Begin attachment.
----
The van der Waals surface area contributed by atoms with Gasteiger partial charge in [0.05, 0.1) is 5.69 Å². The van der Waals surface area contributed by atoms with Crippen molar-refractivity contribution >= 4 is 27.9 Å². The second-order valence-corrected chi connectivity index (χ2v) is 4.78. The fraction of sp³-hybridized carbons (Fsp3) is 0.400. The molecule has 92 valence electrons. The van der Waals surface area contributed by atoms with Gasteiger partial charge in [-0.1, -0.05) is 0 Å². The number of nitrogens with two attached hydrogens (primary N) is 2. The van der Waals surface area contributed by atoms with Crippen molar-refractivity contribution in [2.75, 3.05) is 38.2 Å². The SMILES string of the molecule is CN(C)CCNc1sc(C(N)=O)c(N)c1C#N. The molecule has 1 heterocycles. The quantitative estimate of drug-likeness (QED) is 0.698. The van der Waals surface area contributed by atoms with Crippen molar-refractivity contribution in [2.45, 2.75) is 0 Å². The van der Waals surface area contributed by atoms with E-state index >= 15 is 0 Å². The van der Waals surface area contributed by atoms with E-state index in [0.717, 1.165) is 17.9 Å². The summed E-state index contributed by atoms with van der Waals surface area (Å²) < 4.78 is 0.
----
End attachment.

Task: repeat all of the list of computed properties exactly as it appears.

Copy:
The van der Waals surface area contributed by atoms with Gasteiger partial charge in [0.05, 0.1) is 5.69 Å². The van der Waals surface area contributed by atoms with Crippen molar-refractivity contribution >= 4 is 27.9 Å². The second-order valence-corrected chi connectivity index (χ2v) is 4.78. The fraction of sp³-hybridized carbons (Fsp3) is 0.400. The molecule has 92 valence electrons. The van der Waals surface area contributed by atoms with Gasteiger partial charge in [-0.1, -0.05) is 0 Å². The number of nitrogens with two attached hydrogens (primary N) is 2. The van der Waals surface area contributed by atoms with Crippen molar-refractivity contribution in [2.75, 3.05) is 38.2 Å². The SMILES string of the molecule is CN(C)CCNc1sc(C(N)=O)c(N)c1C#N. The molecule has 1 heterocycles. The quantitative estimate of drug-likeness (QED) is 0.698. The van der Waals surface area contributed by atoms with Crippen molar-refractivity contribution in [2.45, 2.75) is 0 Å². The van der Waals surface area contributed by atoms with E-state index >= 15 is 0 Å². The van der Waals surface area contributed by atoms with E-state index in [0.717, 1.165) is 17.9 Å². The summed E-state index contributed by atoms with van der Waals surface area (Å²) < 4.78 is 0.